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I have been doing some reading about security issues with Xorg on Linux, and was surprised to find that you can keylog any GUI application using two shell commands...

xinput list
xinput test <id of keyboard>

While there are ways to protect your root account from such attacks (creating a separate user account that has root access but does not use X), and this would be reasonably easy to do, but that is not my concern, due to a variety of reasons. However, this does nothing to protect other password fields. For instance, accessing bank websites, my master password file, etc. I would like to know if there is a way to protect all password fields from xinput test.

  • Is it possible to completely disable the xinput test command for a certain user, or will doing so break keyboard input from every GUI application?
  • Can certain GUI applications (such as Firefox and Konsole) be sandboxed individually?
  • I would prefer not to use a dedicated X servers for every GUI application, as I would expect this to use far more system resources, and it is useful to take screenshots of individual windows.
  • I am using Arch Linux and KDE
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    The problem is not xinput itself but the features from X11 it uses. These features could be used by any other program too. I think the blog post you cite makes this clear that the problem is caused by a design issue of X11 and not by a bad program. It cannot be fixed without changing essential parts of the design. Sandboxes will not help either since every input will pass through the X11 system first. – Steffen Ullrich Nov 5 '16 at 18:29
  • @SteffenUllrich So for now, it's almost unavoidable? – Caleb Reister Nov 5 '16 at 19:05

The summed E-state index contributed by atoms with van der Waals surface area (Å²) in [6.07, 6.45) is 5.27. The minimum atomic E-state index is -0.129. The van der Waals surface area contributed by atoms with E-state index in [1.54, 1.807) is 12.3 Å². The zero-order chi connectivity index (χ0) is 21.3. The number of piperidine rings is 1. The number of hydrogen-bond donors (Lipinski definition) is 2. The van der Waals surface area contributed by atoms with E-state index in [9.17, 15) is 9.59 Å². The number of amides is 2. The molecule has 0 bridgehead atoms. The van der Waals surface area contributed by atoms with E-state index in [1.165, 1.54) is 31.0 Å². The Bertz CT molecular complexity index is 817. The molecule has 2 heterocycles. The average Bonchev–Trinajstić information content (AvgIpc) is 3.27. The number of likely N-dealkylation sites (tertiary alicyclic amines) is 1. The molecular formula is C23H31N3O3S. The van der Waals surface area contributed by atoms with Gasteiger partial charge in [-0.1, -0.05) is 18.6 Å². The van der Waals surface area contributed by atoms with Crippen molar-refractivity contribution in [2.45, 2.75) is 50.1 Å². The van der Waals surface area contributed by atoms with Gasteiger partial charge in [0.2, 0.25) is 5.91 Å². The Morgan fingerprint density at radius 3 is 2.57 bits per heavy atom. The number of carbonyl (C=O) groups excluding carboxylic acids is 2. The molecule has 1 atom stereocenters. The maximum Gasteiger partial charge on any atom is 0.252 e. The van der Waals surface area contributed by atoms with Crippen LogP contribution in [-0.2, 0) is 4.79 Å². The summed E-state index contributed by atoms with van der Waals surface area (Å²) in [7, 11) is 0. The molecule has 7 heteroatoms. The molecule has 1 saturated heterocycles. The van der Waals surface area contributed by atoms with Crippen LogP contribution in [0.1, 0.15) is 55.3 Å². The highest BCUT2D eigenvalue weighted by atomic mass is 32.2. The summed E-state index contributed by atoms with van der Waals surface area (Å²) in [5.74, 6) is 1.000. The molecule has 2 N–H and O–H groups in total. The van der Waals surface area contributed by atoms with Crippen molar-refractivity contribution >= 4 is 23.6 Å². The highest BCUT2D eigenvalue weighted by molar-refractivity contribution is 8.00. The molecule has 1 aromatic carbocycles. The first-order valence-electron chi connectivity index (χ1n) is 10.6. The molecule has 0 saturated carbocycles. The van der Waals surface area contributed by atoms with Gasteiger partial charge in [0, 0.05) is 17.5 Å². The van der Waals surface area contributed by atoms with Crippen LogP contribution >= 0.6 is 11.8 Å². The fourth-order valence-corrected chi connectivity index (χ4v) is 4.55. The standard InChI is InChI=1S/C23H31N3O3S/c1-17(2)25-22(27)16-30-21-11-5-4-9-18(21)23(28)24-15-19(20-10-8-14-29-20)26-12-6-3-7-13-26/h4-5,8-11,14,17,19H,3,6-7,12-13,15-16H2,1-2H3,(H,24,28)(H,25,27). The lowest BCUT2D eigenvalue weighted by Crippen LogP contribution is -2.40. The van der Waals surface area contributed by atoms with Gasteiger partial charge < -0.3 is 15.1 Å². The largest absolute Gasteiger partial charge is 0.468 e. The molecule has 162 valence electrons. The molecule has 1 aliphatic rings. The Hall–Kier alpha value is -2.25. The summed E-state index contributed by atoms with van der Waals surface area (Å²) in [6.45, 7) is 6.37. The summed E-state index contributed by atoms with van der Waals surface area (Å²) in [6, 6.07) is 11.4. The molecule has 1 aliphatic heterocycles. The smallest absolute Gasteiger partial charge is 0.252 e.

• Yes, but the successor to X11 (Wayland) has fixed these design issues. – Steffen Ullrich Nov 5 '16 at 19:57
  • @SteffenUllrich I like the idea of using Wayland. However, it is not particularly stable yet. I am kind of wondering why xinput test cannot be removed and then distributed as a separate tool. Is it that foundational to xinput? – Caleb Reister Nov 5 '16 at 20:35
  • Like I said: the program is not the xinput program itself but the feature it uses. Any other program can use this feature too so it does not help to block or remove this single program or to block a specific feature in it. For example xev also shows what happens including all key strokes entered. – Steffen Ullrich Nov 5 '16 at 20:38
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  • Banning xinput test won't help, because it's only an interface to the vulnerability, and a malicious program could access the keypresses without it.
  • Some comments from the blog post you link discuss sandboxing; even if it is secure (see the debate in the blog post), a concern is that most implementations just create another instance of the X server for sandboxed applications, which as you've said, is not desirable for performance reasons. However, it seems to be the most secure way to enter your passwords.

Regardless, if you're running malicious code on your computer, you have other problems (reading personal files, changing user configuration files, exploiting possible system vulnerabilities, and bad things in general). But if window isolation is important to you (it is to me), you could get involved with Wayland; as other people has said, it's a promising successor to X11.

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